Some parents might be asking, “How do I know if my teen needs residential Therapy?”
I often tell parents that if they find themselves seriously concerned about their child’s behavior or emotional state more than once or twice a month, then they need to take action. They know their child better than anyone else, and they need to pay attention to their “gut.”
The longer a parent waits to deal with serious emotional and behavioral issues in their teen, the more difficult it will be for a parent to address these issues themselves, and the greater the potential that residential therapy will be needed to assist the parents.
There are many specific warning signs: defiance, rebellion, lying, depression, isolation, suicidal communication, refusing to participate in family activities, being secretive, dramatic changes in behavior, friends, or academics, destructive habits such as drugs, alcohol, cutting, or eating disorders, choosing poorly in relationships.
When you get to this stage, you have probably already discussed your concerns with your child on multiple occasions with little success and have maybe consulted with a local therapist. Unfortunately, outpatient counseling typically depends on some level of willing participation from the client. Oppositional teens often struggle to make positive gains in the local counseling office for three specific reasons: First, because they have difficulty trusting a professional that they only see for brief weekly sessions. It usually takes a great deal of time to build trust with a teen and they often doubt the motivations of people that they perceive as only caring because it is their ‘job.’ Second, teens often have difficulty expressing themselves through talk therapy and do much better when given an opportunity to express themselves through experiential therapy. Some of the best counseling is done at Shelterwood while walking on the campus in the evening or sitting around the campus lounge with a cup of hot chocolate. Third, when left to their description of events or attitudes, teens find it to easy to mislead an outpatient counselor. Outpatient counselors are put in a tough spot because they can only work with the information that they are being provided and oppositional teens find it easy to shift blame and avoid responsibility when they are the only ones in the office and the counselor has no other vantage point.
If your teen remains unmotivated and uninterested in changing his/her approach to life than residential care is the best option. Residential therapy affords the counselor an opportunity to watch and interact with the teen throughout the day, seeing them at their best and worst while they interact with teachers, peers, and house staff. Having been burned before, parents are often wary of a counselor’s ability to see through the manipulation of their teen.
Because of the 24/7 nature of residential therapy, it is really difficult for teens to mislead for very long. But they certainly try, especially at first, enlisting one of three different approaches. One approach that usually only lasts a few days is to make attempts to act ‘good,’ trying to demonstrate that their placement was an overreaction by the parents and that they really don’t need to attend such a program. A second strategy that they use is to try and create doubt within their parents. They make assertions as to how bad the other kids are, or how horrible the food is, or maybe they will create elaborate stories about how the teachers don’t care about academics enough, or how the counselors just don’t understand. After all, “You are right, Mom and Dad, I really do want help but just not here. It seems dangerous, unprofessional or not right for our unique family needs.” The third technique is simply a power play, an effort to threaten parents with hurting themselves, hurting others, running away, or withholding future love and connection if they are left in the program. Of course, I have also seen teens switch techniques when they are not achieving their desired results of getting removed from the program.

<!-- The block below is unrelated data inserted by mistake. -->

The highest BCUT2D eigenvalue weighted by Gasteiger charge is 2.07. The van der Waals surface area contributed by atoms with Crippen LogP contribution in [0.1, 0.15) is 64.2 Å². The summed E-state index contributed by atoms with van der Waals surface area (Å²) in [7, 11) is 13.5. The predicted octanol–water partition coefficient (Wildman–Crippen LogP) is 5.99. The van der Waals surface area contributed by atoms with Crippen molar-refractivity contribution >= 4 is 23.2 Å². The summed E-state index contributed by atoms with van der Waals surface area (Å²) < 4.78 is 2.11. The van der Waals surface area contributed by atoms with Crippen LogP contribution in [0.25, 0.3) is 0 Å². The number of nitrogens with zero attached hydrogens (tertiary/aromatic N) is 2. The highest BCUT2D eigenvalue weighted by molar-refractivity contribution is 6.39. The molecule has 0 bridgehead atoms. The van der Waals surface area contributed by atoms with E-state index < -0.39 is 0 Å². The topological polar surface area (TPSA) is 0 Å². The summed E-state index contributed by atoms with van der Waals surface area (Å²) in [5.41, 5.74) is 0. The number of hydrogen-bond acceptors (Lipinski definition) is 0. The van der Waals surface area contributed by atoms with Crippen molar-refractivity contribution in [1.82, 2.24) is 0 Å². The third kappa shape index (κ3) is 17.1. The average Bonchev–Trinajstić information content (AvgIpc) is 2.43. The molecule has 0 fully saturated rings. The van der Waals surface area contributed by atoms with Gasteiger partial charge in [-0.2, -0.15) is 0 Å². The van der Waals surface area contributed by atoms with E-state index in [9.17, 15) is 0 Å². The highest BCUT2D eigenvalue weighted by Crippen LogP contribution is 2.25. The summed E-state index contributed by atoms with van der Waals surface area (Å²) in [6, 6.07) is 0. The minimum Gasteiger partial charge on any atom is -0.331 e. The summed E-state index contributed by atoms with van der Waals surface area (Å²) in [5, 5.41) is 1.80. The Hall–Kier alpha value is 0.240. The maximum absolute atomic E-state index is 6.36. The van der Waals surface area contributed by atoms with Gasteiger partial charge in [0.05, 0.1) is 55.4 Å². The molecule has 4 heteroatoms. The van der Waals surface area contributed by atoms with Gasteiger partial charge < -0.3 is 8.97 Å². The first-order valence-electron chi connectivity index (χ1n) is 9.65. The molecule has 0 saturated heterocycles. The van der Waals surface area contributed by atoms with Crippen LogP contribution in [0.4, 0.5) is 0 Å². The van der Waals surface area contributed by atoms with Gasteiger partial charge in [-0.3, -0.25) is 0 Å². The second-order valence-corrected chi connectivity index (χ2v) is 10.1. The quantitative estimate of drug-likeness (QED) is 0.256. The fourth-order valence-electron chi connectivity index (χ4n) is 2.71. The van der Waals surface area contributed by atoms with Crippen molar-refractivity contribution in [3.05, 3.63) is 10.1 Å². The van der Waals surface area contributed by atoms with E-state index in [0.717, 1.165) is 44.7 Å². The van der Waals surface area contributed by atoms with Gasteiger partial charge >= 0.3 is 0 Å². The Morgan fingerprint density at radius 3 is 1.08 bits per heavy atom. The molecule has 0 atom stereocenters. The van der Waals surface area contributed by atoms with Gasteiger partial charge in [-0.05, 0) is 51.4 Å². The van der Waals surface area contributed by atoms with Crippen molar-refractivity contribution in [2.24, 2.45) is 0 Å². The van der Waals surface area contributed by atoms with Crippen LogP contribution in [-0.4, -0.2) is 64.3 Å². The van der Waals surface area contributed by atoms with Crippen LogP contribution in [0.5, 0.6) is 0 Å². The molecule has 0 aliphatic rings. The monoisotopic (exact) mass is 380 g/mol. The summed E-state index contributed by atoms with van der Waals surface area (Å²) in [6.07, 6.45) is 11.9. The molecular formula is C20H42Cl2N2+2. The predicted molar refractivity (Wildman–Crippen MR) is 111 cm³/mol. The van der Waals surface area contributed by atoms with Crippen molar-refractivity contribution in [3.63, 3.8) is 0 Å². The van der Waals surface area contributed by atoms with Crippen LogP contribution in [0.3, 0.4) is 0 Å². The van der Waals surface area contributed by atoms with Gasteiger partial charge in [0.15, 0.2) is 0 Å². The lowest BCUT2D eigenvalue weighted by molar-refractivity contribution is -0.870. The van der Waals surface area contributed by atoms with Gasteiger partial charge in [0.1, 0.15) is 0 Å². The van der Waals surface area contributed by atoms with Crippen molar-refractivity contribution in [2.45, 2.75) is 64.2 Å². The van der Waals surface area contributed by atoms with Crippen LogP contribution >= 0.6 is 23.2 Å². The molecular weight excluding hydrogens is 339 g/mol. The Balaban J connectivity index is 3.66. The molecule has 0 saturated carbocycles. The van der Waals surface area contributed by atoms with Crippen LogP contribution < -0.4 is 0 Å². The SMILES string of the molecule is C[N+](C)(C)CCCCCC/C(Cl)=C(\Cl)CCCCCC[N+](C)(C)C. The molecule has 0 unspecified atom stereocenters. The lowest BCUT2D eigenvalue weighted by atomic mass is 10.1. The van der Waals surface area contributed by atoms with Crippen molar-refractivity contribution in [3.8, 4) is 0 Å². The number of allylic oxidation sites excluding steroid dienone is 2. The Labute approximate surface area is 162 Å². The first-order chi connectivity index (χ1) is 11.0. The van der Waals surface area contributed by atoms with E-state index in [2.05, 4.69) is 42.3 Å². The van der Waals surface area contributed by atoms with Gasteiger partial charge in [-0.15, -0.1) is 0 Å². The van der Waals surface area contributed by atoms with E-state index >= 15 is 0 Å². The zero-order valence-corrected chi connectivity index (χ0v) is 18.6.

It usually takes a few weeks and maybe even a month or two to work through the teen’s resistance to change. We use empathy and strength until teens slowly recognize the safety of their current surroundings and begin to let down their guard and become more honest. By placing their teens at Shelterwood, parents are clearly communicating to their teen that there are consequences. And by keeping their teen at Shelterwood through graduation, those teens are learning that their mom and dad are serious about them learning these lessons before they return home.
It is important to remember that each teen is a free moral agent with his or her own will. Some teens act on what they are learning while they are still in the program. For others, they might need to return and struggle again before what they learned can be solidified into lasting change. Earlier this year, I heard from one young man who wrote to thank me and to tell me what he had learned at Shelterwood. The remarkable thing is that this young man did not finish our program; in fact, he had to be removed from the program. He described in some detail the things he learned in our program and the desire to come back and visit.
So, if you are dealing with a struggling teen right now, you are not alone, and you are not a bad parent. However, you are in a massive battle. You cannot focus on your past mistakes, and lose heart and give up. The Bible reminds us to “forget what lies behind and to press on.” Seek the prayer and encouragement of others, and the wisdom and counsel of professionals. And continue to believe that love never fails!